I have watched in horror and disbelief with the rest of the country as reports of mass shootings and instances of gun violence have consistently plagued news outlets and dinner–table conversations for almost as long as I could remember. But it wasn’t until about a week ago that I started to think about the issue of gun violence a little more personally. 

I got a text from my high–school best friend, a second–year Dartmouth student, informing me of a shooting and lockdown on Dartmouth’s campus. Although not classified as a mass shooting, it shook the sense of immunity to gun violence I had fostered for myself and my loved ones and found comfort in for way too long. 

The fear and anger I felt towards my now–shattered illusion of safety prompted a new feeling: helplessness. What could a puny college student like me, possibly do to stop such an overwhelming and tragic epidemic? I’m not an expert in politics or gun control, but the least I could do, I thought, is talk about it in the context of things I do know: film and TV.

We’ve all heard the age–old excuse, used by too many politicians and overprotective parents, that gun violence in film and TV is a key factor in explaining just why mass shootings happen. So. Damn. Often. Some would call this a cop–out—an easy blanket statement of blame used to avoid enacting anything real and proactive, like legislation. And I would agree.

But are TV shows and movies wrong for depicting stories of actual mass shootings and school shootings? TV shows such as American Horror Story, Grey’s Anatomy, One Tree Hill, Glee, and 13 Reasons Why. Movies such as Elephant, Bowling for Columbine, We Need to Talk About Kevin, Zero Day, and Beautiful Boy. They have all produced content depicting their own respective takes on the fucked–up atrocities infesting our country. But what’s the point in creating works based on unthinkable tragedies so prevalent?

To many, it’s seen as a way for directors, entertainment companies, and media providers to capitalize off of people’s pain and sadness and (maybe unintentionally) perpetuate an existing copycat problem. Or it’s seen as just another chance to glamorize, and sometimes even sexualize, gun violence and mass shooters to a blood–thirsty audience. 

But these aren’t your average retellings of historical tragedy or tributes to catastrophic events—movies and shows based on events like 9/11, the Holocaust, Titanic, such as Holocaust (miniseries), Schindler’s List, United 93, Rescue Me, and Titanic.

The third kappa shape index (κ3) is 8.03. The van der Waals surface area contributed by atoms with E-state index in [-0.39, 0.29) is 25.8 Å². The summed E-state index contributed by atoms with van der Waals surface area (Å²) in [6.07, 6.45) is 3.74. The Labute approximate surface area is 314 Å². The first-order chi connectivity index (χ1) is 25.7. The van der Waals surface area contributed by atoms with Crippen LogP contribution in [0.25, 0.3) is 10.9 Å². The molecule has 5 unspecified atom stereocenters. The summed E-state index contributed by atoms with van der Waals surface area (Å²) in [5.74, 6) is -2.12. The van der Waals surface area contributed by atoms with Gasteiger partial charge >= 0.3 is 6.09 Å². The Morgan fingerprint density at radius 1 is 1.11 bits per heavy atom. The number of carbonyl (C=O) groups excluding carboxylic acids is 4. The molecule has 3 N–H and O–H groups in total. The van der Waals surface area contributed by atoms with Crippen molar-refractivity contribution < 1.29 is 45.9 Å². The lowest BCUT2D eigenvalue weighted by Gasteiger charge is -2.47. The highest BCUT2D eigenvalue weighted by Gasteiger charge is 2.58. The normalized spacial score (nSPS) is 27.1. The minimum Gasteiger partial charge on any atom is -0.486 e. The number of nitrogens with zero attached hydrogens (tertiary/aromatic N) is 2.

They’re all based on traumatic events in history. But they were also all made in retrospect, when people attempted to solve the problems, whether in the form of legislation, war, or preemptive measures and regulations. 

Content based on mass shootings is so hard to watch because I know there is no solution in sight for me to take comfort in. No laws or rules. Just a lot of death and fear for people to copy and repeat. So really, what is the point?

That being said, I realized something as I was writing this that I think is worth mentioning. I had previously seen almost all of the TV shows and movies listed, on my own accord. How can I sit here and criticize these productions for existing when I’m simultaneously a consistent consumer of them? And then I thought, “Why do I even enjoy watching them in the first place?” These are gory and bloody adaptations of real–life calamities. 

For a hot sec, I really thought myself a bad person for subscribing to them. But there’s a reason why violent shows and films sell so well and are produced so frequently. Watching these movies and shows offers a sort of catharsis for viewers and allows them to release a variety of pent–up emotions like anger and resentment, in a non–direct way. Although it sounds weird and creepy, it’s a very real thing that people do, whether we realize it or not. 

So, is it morally acceptable to produce and consume this type of media? Do they glamorize and normalize gun violence, or do they offer a useful outlet for certain viewers? At what point do these shows and movies contribute more to the solution than they do to the problem? These questions don’t have easy answers but hopefully as we continue the conversation, we can come up with one better than “thoughts and prayers.” 


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